FCP X: the Porsche Cayman S

This entry was posted on Monday, July 11th, 2011 and is filed under Latest News.

So, Final Cut Pro X. . . . the attention it’s received since its release hasn’t really been 100%. By not including key functionalities (that made FCP 7 the genius editing system that it is) has consequently alienated itself with professional FCP users. Why is this then?



First and foremost Apple are not stupid. They are a multi-billion pound business that is now larger than Microsoft and universally associated with sexy, slick expensive electronic goods. These guys know what they’re doing.


Up until now, Apple had produced two tiers of editing software. A base level editing programme that was standard on every computer they shipped known as iMovie. With iMovie consumers are able to then edit away their home movies and blogs with an easy to use interface and usability.


For the professional editor, Apple had the top tier of editing software, Final Cut Pro. Released in 1999 FCP has gone on to become an industry leader for NLE. A few notable films that have been cut on the recent FCP 7 are:


  • The Social Network (2010 Academy Award for best Editing)
  • True Grit (2010)
  • The Curious Case Of Benjamin Button (2008)
  • Enchanted (2007)
  • 300 (2007)
  • The Simpsons Movie (2007)
  • Jarhead (2005)


Like I said before, Apple aren’t stupid. Instead of releasing another £1000 studio edition that students and small solo businesses were dreading, Apple have done a very smart thing.


Time for the analogy? Well thanks to Top Gear, it can all be put into perspective.


Take three Porsche cars – the Boxster, 911 and Cayman. Upon the review of the then new Cayman S, Jeremy Clarkson discovered a very interesting pattern. If you look at the diagram below you’ll notice that the Cayman slots perfectly between the Boxster and the 911, coincidence?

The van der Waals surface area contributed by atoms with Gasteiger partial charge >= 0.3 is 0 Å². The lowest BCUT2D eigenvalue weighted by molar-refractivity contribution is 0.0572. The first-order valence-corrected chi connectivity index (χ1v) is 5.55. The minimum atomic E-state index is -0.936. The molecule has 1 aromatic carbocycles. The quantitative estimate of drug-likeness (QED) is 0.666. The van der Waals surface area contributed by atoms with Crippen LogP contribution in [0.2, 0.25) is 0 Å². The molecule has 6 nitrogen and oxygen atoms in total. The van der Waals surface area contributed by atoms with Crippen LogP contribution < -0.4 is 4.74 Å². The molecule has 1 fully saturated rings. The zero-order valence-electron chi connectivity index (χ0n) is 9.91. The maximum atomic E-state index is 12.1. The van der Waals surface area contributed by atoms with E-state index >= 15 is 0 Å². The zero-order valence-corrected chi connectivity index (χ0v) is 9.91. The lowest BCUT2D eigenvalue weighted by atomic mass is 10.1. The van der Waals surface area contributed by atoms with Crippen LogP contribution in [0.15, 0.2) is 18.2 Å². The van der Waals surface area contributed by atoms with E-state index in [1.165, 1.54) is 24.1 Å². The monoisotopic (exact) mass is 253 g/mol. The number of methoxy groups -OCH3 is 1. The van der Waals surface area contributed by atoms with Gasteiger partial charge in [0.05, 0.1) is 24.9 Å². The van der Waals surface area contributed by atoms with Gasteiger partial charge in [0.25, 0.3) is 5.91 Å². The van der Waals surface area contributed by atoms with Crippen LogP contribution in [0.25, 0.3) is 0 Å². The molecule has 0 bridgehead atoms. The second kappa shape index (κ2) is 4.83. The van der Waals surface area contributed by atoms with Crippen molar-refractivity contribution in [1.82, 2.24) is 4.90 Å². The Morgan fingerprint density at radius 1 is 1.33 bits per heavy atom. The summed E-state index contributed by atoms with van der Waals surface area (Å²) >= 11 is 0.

The chart shows the increase in engine performance, top speed and price from Boxster to Cayman and the 911. When Porsche produced the Cayman S they provided their customers with a car that wasn’t as fast as their flagship 911, but faster and better than a Boxster.


This is a very similar case to FCPX. They developed a software package that slotted right in the middle of their video market. They’ve used a similar iMovie interface to apeal to the iMovie users. It’s the perfect transition from an amateur editing system to the realms of professional and at a very approachable user-friendly price. And for the FCP 7 user it has all the main features that editors have been crying out for.


Ok, so it slots into the middle of a car diagram. FCPX is still missing some key functionalities that people from FCP7 still need that aren’t included such as XML, EDL, XSAN and Multicam.  This is the reason why FCPX slots into the middle of Jezza’s Porsche diagram. It doesn’t come with these top of the range broadcasting facilities because FCPX simply hasn’t been marketed that way. If it had done, for a start, it probably would’ve cost more than the £130 thus becoming more unattractive to new users and less people downloading. Instead, Apple have chosen a different route.


After reading several articles and blogs these valuable functionalities are on there way thanks to third party developers! By being able to facilitate third party developers, FCPX will be up to broadcasting specs and more whilst still appealing to the iMovie generation.


It’s because of this that FCPX will soon be the Porsche 911 of video production.